The practice of teaching online has a firm place in nursing education. No longer a novelty, online education can be found in most campus-based nursing education programs with web-supported resources, hybrid (mixed online and on-campus) classes, and fully online classes. Even entire degree programs are provided using online technologies.

When I took the job at the University of Alabama in Huntsville, I was expected to teach all graduate classes using online technologies. I know many other academic administrators that expect nurse educators to have the skills to teach online when they start their jobs. So, learning about distance education and online teaching is not for just a select few, it is an essential skill for all nurse educators.

A colleague of mine from another discipline recently started teaching online. He said incredulously, “You know, teaching online is hard…You have to manage the classroom and support students all the time.” Educators who have never taught online often have a misperception that once the content is developed, teaching online is effortless.

The knowledge, skills, and values for teaching online are specialized. Similar to many other specialized abilities, it takes time, practice, and dedication to become an effective online teacher. Rather than struggle with trial and error, educators new to online teaching benefit from hearing from experts in the pedagogy of online teaching.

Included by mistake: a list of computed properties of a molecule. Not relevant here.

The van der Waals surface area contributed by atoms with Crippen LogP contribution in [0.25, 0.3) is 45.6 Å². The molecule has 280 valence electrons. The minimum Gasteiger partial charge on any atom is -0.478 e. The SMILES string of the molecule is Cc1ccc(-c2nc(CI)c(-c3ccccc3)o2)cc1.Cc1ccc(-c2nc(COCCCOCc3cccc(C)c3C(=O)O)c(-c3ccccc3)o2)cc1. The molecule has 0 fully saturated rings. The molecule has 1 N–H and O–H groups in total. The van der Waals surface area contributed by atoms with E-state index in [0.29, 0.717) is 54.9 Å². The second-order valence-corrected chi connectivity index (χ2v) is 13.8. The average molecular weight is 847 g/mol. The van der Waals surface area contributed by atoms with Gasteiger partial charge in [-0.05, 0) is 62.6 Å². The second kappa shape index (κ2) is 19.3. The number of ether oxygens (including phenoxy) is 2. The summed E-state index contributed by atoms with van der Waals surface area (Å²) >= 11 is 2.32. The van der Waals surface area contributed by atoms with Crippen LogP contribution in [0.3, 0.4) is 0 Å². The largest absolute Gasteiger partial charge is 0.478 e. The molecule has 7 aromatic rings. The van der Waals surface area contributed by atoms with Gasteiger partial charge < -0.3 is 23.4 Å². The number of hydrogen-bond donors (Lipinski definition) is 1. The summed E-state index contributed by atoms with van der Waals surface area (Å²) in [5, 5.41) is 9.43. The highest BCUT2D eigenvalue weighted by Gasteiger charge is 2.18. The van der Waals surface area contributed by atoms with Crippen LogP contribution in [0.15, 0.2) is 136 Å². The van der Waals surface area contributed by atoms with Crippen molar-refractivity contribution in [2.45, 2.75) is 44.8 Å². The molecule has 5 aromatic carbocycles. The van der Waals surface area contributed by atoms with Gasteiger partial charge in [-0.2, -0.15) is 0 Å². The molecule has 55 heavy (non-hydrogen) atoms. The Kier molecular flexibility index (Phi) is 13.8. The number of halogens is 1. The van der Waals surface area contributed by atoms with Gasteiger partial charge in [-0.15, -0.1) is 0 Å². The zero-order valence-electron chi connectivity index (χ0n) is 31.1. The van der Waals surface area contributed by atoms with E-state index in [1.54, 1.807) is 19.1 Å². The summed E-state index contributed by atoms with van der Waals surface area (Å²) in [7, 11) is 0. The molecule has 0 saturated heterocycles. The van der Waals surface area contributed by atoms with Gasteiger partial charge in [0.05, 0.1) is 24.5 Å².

Distance Education in Nursing (3rd edition) provides current information for nurse educators who want to begin teaching online or those who want to improve their online teaching strategies. Couched in the theoretical literature and evidence-based findings, Distance Education in Nursing guides nurse educators on topics including the transformation of nursing education, faculty preparation, student support, learning objects, clinical simulations, mobile apps, writing in online classes, and quality and accreditation of online programs.

I asked experts to contribute chapters to Distance Education in Nursing so that you, the readers, could hear the best evidence and learn creative approaches to online education. Chapters written by Pamela Jeffries, Marilyn Oermann, Diane Billings, and Jeanne Sewell give you a single source for expertise in online teaching. Interviews with nurse educators in the field provide a glimpse of challenges of and real-world solutions to online education. Collectively, Distance Education in Nursing is filled with pearls of wisdom from those who are leading the way in online education.

I hope you will read the book and find value in its contribution to the practice nursing education.